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Tue Aug 06, 2013 1:03 am
Again great site, inventory and forum for chefs, foodies and junkies alike! I'm in the market for a new petty. My current gamer is a Tojiro DP that I use on a daily basis for everything, but I intend to keep around for small butchering. I want to pick up an additional petty (150mm/Wa-handled) to replace the Tojiro as a daily prep/line knife. I'm looking for a bit more of a belly on the blade so I can do a bit more chopping of certain items (herbs, shallots, garlic, etc).
The ones I am looking at are:
Thanks for any info and input guys! Looking forward to hearing from you.
Tue Aug 06, 2013 1:45 am
I have the Tanaka. It is pretty thin and flexible, takes a wicked edge. The Tanaka Ginsan is a bit more robust and thicker and heavier. The Fujiwara should be a bit thicker than the Tanaka Sekiso and probably similar to the Tanaka Sekiso.
Another option would be the Yamashin Funayuki when they come back in stock. Plenty of height for board work, but a nice tip and belly for fine work and chopping.
Tue Aug 06, 2013 2:41 am
+1 on the Tanaka Damascus 150mm. It's got good height at around 34mm at the heel and a really nice grind. Melampus really likes the tip shape on this knife versus some others for doing detail work.
His quote: "Even knives like the Tanaka Sekiso & the Masakages that are close in height with each other, I'd take the Sekiso 10 out of 10 times due to the entire profile. If you study them, you'll see the Tanaka tapers its height as it moves forward toward the tip, whereas the Masakages carry their height further forward. They are by no means Santokus, but they carry their height in a similar fashion. The Tanakas have that perfect (for me) blend of height at the heel w/shorter & thin tips that allow precise tip work with broader capability at their heels. In my minds abstract, I see a parallel in sharpening a Deba more obtusely at the heel with a more acute tip 2/3. I'm not comparing sharpness; rather recognizing strengths amid the edge length."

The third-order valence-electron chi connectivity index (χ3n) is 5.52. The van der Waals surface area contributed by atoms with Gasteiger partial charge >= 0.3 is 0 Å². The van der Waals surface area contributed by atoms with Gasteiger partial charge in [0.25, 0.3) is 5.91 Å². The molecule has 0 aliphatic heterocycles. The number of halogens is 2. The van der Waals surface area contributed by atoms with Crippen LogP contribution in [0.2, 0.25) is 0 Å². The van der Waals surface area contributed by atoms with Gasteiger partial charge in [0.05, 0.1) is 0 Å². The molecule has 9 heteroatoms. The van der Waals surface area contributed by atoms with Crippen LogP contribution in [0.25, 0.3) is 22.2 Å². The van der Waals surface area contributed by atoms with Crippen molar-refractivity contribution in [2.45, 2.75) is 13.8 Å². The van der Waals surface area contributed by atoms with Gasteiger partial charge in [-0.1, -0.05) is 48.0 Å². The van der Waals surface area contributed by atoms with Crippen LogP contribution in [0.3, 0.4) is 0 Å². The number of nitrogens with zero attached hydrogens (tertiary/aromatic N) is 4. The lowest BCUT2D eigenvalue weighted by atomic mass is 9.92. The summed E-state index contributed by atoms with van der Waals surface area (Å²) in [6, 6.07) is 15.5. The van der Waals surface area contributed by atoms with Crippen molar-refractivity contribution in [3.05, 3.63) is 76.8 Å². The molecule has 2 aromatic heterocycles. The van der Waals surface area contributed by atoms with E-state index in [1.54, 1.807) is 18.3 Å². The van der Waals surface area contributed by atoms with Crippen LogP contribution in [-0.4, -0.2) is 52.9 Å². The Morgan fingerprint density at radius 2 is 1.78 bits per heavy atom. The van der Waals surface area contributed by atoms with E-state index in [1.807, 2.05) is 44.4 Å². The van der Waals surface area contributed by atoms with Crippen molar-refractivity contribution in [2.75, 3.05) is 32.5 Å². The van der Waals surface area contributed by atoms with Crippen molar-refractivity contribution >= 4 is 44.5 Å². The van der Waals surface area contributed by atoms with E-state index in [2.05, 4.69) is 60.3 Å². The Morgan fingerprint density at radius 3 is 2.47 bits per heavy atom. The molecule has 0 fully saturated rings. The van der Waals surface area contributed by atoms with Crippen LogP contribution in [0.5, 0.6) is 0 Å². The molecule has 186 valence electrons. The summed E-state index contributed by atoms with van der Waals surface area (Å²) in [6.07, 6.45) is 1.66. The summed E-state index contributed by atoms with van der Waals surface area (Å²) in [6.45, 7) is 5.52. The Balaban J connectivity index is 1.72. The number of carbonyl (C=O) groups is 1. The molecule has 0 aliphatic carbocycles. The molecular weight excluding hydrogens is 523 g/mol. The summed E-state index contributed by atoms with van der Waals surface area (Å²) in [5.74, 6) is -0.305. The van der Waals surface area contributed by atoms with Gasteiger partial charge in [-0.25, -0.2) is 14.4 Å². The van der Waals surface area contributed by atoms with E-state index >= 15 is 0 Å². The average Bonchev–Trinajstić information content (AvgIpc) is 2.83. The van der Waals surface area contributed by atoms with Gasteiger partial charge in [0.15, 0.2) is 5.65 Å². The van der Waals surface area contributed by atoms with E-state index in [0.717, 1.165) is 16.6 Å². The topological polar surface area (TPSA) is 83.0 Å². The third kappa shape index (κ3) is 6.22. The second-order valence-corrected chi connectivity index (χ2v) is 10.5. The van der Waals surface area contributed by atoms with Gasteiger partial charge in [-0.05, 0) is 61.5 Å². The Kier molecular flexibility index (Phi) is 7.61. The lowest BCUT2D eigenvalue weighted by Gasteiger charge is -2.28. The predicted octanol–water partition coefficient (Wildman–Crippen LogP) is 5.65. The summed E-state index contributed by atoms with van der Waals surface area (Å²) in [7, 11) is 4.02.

Tue Aug 06, 2013 1:16 pm
Have you thought about getting a 180mm gyuto if your primary reason is to chop on a board?
Tue Aug 06, 2013 5:16 pm
Thanks for the info guys.
Adam- I just picked up a Hiromoto AS 210 so I can't really justify having a 180 in the bag as well. I kind of want the new petty to be a bit of a hybrid and all around versatile blade. Just want a bit more belly on the knife than my current Tojiro DP.
Fri Aug 09, 2013 4:27 am
okay I just came across these:http://www.chefknivestogo.com/kagipe15.htmlhttp://www.chefknivestogo.com/mayupe15.html
I am liking the looks of the Tanaka Damascus, but am not too keen on the D-shaped handle.
Any thoughts? I'm gonna pull the trigger by this weekend. Then hopefully I'll stop buying so many knives! (for now...)
Fri Aug 09, 2013 5:16 am
KK <> The Terayasu & Yauji's are too short to apply specifically to chopping/mincing duties... IMO.